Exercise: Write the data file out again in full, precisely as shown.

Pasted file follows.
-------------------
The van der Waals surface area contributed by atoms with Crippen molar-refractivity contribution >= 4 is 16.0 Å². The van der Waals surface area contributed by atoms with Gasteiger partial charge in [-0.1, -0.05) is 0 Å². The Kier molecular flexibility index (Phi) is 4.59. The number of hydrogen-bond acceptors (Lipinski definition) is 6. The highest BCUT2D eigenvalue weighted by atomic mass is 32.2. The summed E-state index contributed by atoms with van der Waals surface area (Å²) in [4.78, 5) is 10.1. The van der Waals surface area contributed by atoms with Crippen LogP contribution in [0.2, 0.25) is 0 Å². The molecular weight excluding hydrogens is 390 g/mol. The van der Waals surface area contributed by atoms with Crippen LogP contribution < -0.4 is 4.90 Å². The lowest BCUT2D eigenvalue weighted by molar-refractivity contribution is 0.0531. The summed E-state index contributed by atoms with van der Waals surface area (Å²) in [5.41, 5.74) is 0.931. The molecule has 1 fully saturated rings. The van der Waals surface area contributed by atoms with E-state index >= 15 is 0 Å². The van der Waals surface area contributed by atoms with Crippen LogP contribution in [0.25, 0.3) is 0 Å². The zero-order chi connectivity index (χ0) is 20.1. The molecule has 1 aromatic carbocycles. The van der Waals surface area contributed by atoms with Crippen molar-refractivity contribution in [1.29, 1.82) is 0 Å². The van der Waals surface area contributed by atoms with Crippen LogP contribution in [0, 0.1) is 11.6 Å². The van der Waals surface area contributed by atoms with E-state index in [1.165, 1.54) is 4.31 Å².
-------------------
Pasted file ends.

The van der Waals surface area contributed by atoms with Crippen molar-refractivity contribution >= 4 is 16.0 Å². The van der Waals surface area contributed by atoms with Gasteiger partial charge in [-0.1, -0.05) is 0 Å². The Kier molecular flexibility index (Phi) is 4.59. The number of hydrogen-bond acceptors (Lipinski definition) is 6. The highest BCUT2D eigenvalue weighted by atomic mass is 32.2. The summed E-state index contributed by atoms with van der Waals surface area (Å²) in [4.78, 5) is 10.1. The van der Waals surface area contributed by atoms with Crippen LogP contribution in [0.2, 0.25) is 0 Å². The molecular weight excluding hydrogens is 390 g/mol. The van der Waals surface area contributed by atoms with Crippen LogP contribution < -0.4 is 4.90 Å². The lowest BCUT2D eigenvalue weighted by molar-refractivity contribution is 0.0531. The summed E-state index contributed by atoms with van der Waals surface area (Å²) in [5.41, 5.74) is 0.931. The molecule has 1 fully saturated rings. The van der Waals surface area contributed by atoms with E-state index >= 15 is 0 Å². The van der Waals surface area contributed by atoms with Crippen LogP contribution in [0.25, 0.3) is 0 Å². The zero-order chi connectivity index (χ0) is 20.1. The molecule has 1 aromatic carbocycles. The van der Waals surface area contributed by atoms with Crippen molar-refractivity contribution in [1.29, 1.82) is 0 Å². The van der Waals surface area contributed by atoms with Crippen LogP contribution in [0, 0.1) is 11.6 Å². The van der Waals surface area contributed by atoms with E-state index in [1.165, 1.54) is 4.31 Å².